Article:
Should you make the most of yourself or of the time that you have?
Early in my college experience, I was a bit overwhelmed with how to make the most of my time. There were a number of options for enjoying oneself at this oasis of young “adults” who were only expected to be pseudo responsible in their life choices, and I do mean pseudo in the loosest of terms.
I was intrigued by both the yin and yang of college life. I was very interested in my course of study, which was a departure from my high school days when I wanted no part of school work and prided myself for not even bringing a backpack to school. No need to carry home school work that I was going to frantically copy from others just before it was due. Therefore, when I found myself genuinely interested in philosophy and political theory, it was grounding to be enamored with the rigorous analysis of truly studying. I not only read the assigned readings, but the optional ones as well. I looked forward to class discussions on certain topics. I felt like I had found a direction.
Be that as it may, a young man of my qualifications was also enticed with the less than academic pursuits for which the American college experience is so famous for. I had done many chemical explorations in my teenage years, perhaps prematurely, but I never had the freedom to drink and smoke with the abandon that one is allowed when they are no longer living under the same roof as their parents . What is more, the environment of a college dorm is so much more conducive to the journeying of well fueled chemical experiment. Everyone only has pseudo responsibilities and everyone is now away from their authority figures for the first time, so there is never a want for companions to imbibe or experiment with.
As I navigated this new terrain, it was an uncertain time of which way I was going to go. One thing I found was that if I were to engage with only one of those pursuits, the chemical or the intellectual, I wasn’t quite satisfied with the day. I certainly could do something of consequence and have something to report back, depending on who the reporting audience was, but I didn’t always feel like it was a day well lived; it’s hard to come to that conclusion whether you’ve spent the day in the artificial light of the library or playing drinking games with my fellow unsophisticates.
One day, I played basketball. It was neither an intellectual or chemical pursuit. It was part physical, part social, but mostly visceral. I have loved basketball for as long as I can remember and playing the game was a pure piece of joy for that day. On that day I decided: I have a lot of time on my hands no matter what path I choose, on most days, I can go play basketball; if I do, then each day will be better simply in virtue of the fact that I have played basketball; ergo I will try and play basketball each day. And, by and large, I did. Throughout my four year college career, I played basketball most days. There were a few days where I was too hungover, a few too drunk or high, and maybe fewer still where I simply had too much school work to do, but I tried to play every day that I could. Those four years of my life were better for it. My life now is better for it.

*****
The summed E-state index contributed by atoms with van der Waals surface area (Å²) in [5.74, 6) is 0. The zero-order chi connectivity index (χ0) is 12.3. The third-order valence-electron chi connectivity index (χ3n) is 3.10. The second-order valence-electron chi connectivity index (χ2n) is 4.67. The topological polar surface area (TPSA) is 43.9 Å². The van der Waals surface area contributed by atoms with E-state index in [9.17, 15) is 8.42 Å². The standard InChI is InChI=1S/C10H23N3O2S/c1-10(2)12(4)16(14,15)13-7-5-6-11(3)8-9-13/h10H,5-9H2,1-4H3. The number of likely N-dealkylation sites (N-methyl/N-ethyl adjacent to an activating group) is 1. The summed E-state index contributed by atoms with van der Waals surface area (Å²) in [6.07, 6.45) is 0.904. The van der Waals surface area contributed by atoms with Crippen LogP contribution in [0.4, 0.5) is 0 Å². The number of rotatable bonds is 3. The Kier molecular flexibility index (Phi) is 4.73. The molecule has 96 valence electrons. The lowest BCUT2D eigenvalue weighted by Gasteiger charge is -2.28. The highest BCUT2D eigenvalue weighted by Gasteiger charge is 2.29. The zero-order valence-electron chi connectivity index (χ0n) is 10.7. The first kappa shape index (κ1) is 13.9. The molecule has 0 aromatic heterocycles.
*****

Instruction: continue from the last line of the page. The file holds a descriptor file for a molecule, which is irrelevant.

Basketball gave me a beacon for each day. If I was struggling with a paper I was writing, playing basketball would clear my mind. If I was hungover and didn’t accomplish much on a given day, I could at least get a good run in and expend some vigorous energy. Some days I played great and felt like the best player in the gym; some days I couldn’t hit a shot and let my teammates down. I made friends from different walks of life, observed different styles of play, and learned about what brought joy to the game and what took it away.
A refrain I often hear these days is “get better everyday.” Even if it’s just 1% better, try and improve your self in some way each day. I’m not sure I agree with the focus of this sentiment. The locus of this “motivational” statement is the self. Make you as an individual better, physically or mentally, every single day. The theoretical conclusion of this “process” which you must “trust” or “love” is that at the end you will be a better individual through your consistent pursuit of bettering yourself.
What I would argue is a shift in perspective to “make each day better.” Rather than focusing on making yourself better in some fashion, make each day that you experience better by doing one thing that you intrinsically enjoy, in and of itself. Should you try and play basketball everyday? Sure, if you enjoy it. If not, pick something else. Do you like to read? Paint? Write? Play Soccer? Run? Hike? Act? Play an instrument? Some combination of a few of these things? Think you might but haven’t tried? Do it. Try to do one of them each day. I will not guarantee that you will be any better for it. You may be a bad musician now and end the year as one, but if it is something you enjoy in and of itself, I guarantee that your year’s worth of days will be better. You will always be yourself, for better or worse, but your experience of time can be made a bit better by doing something sheerly for the joy of it.